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Videos in ‘Hearing Aids’ Open Door to a Wider Understanding of the Senses

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Two white people sit facing each other on their heels in front of a three-person audience. They each reach their right arm out to touch each others left cheek.
Daria Martin, still from 'Theatre of the Tender,' 2016; Single-channel video, 16mm film transferred to digital, color, sound; 9:38 min. (Courtesy of the artist)

An unfortunate assumption that’s often made by those outside the disability community is that senses are in some way a zero-sum game; that when a person loses hearing or sight, the other senses are somehow amplified to take the place of what is lost. But Hearing Aids, a two-part video program at McEvoy Foundation for the Arts, makes a better, more interesting proposition: that we are all gaining and losing access to our senses all the time. Sensory abilities are not just contained within an individual body but exist within our social relationships, with institutions and with the world at large. Program curator Alison O’Daniel’s beautiful introductory text makes this point vividly by calling our attention to the loss of taste and smell brought on by a COVID-19 infection, as well as the more transient loss of all five senses that can be brought on by sustained isolation.

Like many people who live alone, I spent the past let’s-not-to-think-about-how-long-it’s-been pretty isolated from the world. Happily, my body’s ability to sense has been unaffected by the pandemic, but its opportunities to sense have been severely impacted—and it’s become extremely rare for me to use all five of my senses at the same time. The pandemic has put each of us in a portable sensory deprivation chamber, and while that was extremely noticeable last spring, I’ve now adjusted to the point that it’s something I rarely notice anymore.

A dark-haired woman in a red coat stands in a crowded street. Only her image is crisp, the other figures have been blurred.
Jill Magid, ‘Trust | Evidence Locker,’ 2004; Single-channel digital video, color, sound; Image modified by the Liverpool Police Forensic Imaging Unit; 18 min. (Courtesy of the artist and LABOR, Mexico City)

In that frame of mind, I was well-primed to experience the videos in Hearing Aids. Both times I visited the McEvoy screening room, I entered in the middle of Daria Martin’s Theatre of the Tender (2016), which is described the program notes as “reveal[ing] two individuals navigating solitude, one in the mountains and the other in a city’s underground.”

It was easy to feel a kinship with the solitary figure wandering a mountainscape with audio recording equipment—you can catch me at Oakland’s Middle Harbor park, filling the cloud up with digital video any day of the week. But the film also explores mirror-touch synesthesia, a neurological condition in which witnessing a touch creates the sensation of the touch within the viewer. (I was also reminded of the “hyperempathy,” or the ability to share the sensations of others, common to characters in Octavia Butler’s Parable of the Sower.) In Theatre of the Tender, there is an attention to attention that opens the door wide for empathy in the viewer; watching someone watching, it’s impossible not to mirror that gaze back at yourself.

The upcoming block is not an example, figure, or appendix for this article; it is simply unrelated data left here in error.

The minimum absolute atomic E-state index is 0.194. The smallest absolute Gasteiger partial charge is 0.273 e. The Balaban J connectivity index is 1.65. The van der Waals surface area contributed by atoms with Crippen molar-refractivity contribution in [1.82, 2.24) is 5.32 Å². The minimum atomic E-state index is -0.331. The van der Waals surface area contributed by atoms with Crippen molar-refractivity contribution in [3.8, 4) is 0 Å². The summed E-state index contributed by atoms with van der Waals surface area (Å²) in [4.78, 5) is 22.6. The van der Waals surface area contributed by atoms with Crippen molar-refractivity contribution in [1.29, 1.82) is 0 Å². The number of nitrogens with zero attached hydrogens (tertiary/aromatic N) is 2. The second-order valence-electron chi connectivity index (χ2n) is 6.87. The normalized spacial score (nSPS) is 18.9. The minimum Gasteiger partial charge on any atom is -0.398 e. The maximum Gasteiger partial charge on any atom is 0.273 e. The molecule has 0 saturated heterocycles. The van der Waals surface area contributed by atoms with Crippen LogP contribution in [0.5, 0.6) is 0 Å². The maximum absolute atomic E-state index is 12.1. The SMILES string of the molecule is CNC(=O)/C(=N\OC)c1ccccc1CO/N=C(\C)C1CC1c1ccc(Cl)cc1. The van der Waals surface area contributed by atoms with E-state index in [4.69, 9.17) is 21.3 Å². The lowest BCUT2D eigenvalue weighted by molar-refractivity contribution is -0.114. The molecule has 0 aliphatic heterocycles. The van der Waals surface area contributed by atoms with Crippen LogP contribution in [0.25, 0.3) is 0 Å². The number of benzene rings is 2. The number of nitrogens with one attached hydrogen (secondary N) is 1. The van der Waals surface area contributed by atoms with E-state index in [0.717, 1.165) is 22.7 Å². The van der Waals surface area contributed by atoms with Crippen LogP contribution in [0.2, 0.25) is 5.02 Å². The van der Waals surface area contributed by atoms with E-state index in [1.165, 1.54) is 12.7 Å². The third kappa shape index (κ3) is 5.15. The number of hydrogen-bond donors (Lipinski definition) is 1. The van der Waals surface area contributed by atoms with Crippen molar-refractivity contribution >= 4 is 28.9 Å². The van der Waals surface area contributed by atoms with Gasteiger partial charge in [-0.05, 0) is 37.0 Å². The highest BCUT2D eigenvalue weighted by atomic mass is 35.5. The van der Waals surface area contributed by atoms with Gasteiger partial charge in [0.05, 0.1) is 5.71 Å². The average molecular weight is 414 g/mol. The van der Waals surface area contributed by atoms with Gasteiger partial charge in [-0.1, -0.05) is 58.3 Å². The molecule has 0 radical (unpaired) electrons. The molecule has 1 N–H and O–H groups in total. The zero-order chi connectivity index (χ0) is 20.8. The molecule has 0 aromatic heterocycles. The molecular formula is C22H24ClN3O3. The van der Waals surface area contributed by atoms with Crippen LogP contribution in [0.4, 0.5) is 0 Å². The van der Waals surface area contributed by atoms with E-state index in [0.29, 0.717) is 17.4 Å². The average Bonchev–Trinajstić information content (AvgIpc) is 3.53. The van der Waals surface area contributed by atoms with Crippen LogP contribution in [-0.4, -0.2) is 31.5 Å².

Some of the other work on display deals with sensory perception more directly. In Jill Magid’s Trust | Evidence Locker (2004), the artist closes her eyes and walks through a busy section of Liverpool, guided by someone on the other end of the city’s video surveillance system. The voiceover is undeniably charming despite being truly creepy. Laida Lertxundi’s Vivir para Vivir / Live to Live (2015) includes a sustained shot of a printed-out ECG, paired with audio of a heartbeat that turns into a song. I was reminded of pulsatile tinnitus, where a person might hear their heartbeat in their ears all the time, despite the tendency of the body to ignore that sound. (Or how we’re almost always seeing our own noses, but almost never noticing them.)

A white hand at the left edge of the image tears yellow paper to reveal an image of cactus.
Laida Lertxundi, still from ‘Vivir para Vivir / Live to Live,’ 2015; Single-channel video, 16mm film transferred to digital, color, sound; 10 min. (Courtesy of the artist and LUX, London)

As someone who makes media accessible for a living, I’m drawn to work that explores the senses. My job is essentially to pretend that I can’t hear or see a media piece and to describe it verbally—which is a translation that’s impossible to ever do completely. And as someone who (currently) hears and sees, it’s incredibly difficult to know if you’re doing a good job. The work in Hearing Aids prompts the viewer to undergo an increased examination of their own sensory lives, highlighting all the little ways we ignore our senses—until we don’t. And crucially, the show includes a binder of large-format transcriptions to accompany each video piece. The absence of this extremely simple and low-tech accommodation in art settings always blows my mind. It’s so easy, arts presenters; please do this.


The pleasure in a screening series like Hearing Aids isn’t just the increased awareness of the sensory experiences available to us, though that’s certainly a part of it. More importantly, the work on view presents the viewer with an increased awareness of the hidden work their own bodies are doing: the filtering, prioritizing and stacking of sensory inputs. We tend to think that what our bodies tell us is true and in some way complete, and Hearing Aids finds beauty in the fragmentary and mutable nature of perception.

Session 1 of ‘Hearing Aids’ is on view at McEvoy Foundation for the Arts through Aug. 31. Session 2 is on view Sept. 1–Dec. 4. Details here.

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